The launch of Google Scholar back in 2004 meant a revolution not only in the scientific information search market but also in research evaluation processes. Its dynamism, unparalleled coverage, and uncontrolled indexing make of Google Scholar an unusual product, especially when compared to traditional bibliographic databases. Conceived primarily as a discovery tool for academic information, it presents a number of limitations as a bibliometric tool. The main objective of this chapter is to show how Google Scholar operates and how its core database may be used for bibliometric purposes. To do this, the general features of the search engine (in terms of document typologies, disciplines, and coverage) are analysed. Lastly, several bibliometric tools based on Google Scholar data, both official (Google Scholar Metrics, Google Scholar Citations), and some developed by third parties (H Index Scholar, Publishers Scholar Metrics, Proceedings Scholar Metrics, Journal Scholar Metrics, Scholar Mirrors), as well as software to collect and process data from this source (Publish or Perish, Scholarometer) are introduced, aiming to illustrate the potential bibliometric uses of this source.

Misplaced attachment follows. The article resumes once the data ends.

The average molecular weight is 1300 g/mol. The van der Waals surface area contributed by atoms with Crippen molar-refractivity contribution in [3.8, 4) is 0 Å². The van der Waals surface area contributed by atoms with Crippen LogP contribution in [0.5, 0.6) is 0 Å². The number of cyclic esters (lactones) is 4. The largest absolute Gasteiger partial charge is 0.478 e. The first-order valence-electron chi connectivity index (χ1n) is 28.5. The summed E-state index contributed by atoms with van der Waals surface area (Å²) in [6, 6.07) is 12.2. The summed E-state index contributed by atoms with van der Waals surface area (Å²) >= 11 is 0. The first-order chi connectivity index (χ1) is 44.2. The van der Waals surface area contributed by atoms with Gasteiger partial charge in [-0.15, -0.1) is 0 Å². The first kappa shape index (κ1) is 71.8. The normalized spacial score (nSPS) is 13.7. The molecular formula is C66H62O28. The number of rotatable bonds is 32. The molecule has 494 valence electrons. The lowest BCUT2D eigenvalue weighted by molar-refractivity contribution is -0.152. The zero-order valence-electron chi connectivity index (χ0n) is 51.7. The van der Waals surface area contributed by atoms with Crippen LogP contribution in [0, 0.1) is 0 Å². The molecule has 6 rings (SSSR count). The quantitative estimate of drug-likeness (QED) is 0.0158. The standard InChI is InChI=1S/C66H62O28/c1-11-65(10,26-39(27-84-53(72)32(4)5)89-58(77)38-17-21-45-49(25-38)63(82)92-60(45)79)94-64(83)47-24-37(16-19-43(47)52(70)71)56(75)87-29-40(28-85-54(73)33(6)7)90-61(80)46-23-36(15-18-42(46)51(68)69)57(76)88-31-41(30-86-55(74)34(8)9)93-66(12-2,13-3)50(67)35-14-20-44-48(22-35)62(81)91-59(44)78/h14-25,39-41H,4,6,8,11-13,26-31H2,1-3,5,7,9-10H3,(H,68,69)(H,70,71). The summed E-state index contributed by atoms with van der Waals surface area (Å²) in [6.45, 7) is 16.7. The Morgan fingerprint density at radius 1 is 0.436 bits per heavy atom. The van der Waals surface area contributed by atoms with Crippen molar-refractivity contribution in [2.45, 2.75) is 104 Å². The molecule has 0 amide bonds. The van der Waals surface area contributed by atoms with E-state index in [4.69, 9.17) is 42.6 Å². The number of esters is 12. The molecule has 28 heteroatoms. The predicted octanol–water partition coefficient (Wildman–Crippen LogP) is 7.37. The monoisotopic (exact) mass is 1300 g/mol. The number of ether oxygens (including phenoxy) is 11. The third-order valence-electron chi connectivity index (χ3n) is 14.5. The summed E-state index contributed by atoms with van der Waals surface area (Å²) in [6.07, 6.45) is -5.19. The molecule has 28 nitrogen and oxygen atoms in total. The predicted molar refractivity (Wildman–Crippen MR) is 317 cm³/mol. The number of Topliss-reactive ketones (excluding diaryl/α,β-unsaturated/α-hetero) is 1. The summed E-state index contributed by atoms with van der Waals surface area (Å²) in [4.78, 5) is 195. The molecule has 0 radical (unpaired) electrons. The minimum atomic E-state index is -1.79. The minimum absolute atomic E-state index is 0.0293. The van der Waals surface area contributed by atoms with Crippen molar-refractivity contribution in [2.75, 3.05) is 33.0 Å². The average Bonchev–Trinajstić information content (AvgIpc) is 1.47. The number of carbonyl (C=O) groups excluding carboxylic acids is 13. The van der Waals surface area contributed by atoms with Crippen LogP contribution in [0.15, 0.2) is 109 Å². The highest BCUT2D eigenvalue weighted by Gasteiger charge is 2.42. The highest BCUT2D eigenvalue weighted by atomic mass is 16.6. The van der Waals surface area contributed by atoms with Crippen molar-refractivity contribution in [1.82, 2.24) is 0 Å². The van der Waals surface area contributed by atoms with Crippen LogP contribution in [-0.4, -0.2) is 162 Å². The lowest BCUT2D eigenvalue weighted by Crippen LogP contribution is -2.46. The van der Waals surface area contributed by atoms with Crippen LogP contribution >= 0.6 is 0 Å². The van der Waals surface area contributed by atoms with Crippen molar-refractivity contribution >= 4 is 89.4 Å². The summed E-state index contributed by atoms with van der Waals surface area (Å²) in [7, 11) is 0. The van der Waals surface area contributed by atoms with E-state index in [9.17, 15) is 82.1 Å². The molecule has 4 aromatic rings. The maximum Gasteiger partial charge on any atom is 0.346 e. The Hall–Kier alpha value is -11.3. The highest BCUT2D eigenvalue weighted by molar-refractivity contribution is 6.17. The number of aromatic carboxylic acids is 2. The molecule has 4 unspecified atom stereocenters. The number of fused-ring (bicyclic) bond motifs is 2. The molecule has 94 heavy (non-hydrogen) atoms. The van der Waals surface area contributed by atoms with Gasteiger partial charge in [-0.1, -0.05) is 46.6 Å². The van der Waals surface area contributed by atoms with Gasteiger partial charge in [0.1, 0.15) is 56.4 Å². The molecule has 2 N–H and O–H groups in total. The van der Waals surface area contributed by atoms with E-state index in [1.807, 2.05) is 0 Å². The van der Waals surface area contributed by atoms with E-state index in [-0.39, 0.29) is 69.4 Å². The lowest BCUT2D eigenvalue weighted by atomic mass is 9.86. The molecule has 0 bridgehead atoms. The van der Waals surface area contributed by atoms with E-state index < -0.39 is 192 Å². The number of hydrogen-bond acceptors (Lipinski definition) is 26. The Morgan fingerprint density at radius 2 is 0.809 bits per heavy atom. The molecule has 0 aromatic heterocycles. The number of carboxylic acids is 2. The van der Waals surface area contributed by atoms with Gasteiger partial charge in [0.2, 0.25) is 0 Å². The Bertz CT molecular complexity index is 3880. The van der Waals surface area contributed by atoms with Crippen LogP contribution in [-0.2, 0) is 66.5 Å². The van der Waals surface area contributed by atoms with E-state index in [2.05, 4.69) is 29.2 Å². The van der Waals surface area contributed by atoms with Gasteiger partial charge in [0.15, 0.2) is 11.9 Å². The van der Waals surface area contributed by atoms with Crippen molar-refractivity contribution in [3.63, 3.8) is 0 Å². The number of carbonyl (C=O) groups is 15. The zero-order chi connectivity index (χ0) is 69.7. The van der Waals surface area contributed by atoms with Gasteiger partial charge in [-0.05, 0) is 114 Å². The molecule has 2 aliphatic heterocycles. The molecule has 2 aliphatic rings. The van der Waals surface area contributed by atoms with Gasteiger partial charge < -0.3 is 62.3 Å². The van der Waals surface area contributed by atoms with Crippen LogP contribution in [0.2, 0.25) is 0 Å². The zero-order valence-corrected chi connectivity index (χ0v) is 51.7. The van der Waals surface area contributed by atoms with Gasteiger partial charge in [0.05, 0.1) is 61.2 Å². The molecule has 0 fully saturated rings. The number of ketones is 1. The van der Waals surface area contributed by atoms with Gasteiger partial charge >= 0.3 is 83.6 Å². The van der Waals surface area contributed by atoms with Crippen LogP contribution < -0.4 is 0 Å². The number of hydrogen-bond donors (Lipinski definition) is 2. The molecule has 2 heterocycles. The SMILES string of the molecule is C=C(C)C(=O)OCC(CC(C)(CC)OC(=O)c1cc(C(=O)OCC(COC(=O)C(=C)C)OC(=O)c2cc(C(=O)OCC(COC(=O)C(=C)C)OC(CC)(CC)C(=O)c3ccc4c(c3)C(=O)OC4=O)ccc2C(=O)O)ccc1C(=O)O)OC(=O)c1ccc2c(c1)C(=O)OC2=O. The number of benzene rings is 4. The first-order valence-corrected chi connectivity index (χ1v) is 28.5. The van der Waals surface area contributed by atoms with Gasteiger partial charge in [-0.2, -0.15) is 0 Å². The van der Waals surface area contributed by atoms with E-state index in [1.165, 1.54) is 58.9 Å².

|Title of host publication||Research Analytics|
|Subtitle of host publication||Boosting university productivity and competitiveness through scientometrics|
|Editors||Francisco J. Cantu-Ortiz|
|Place of Publication||Boca Raton|
|Publication status||Published - 2018|
|Name||Data Analytics Applications Series|
- higher education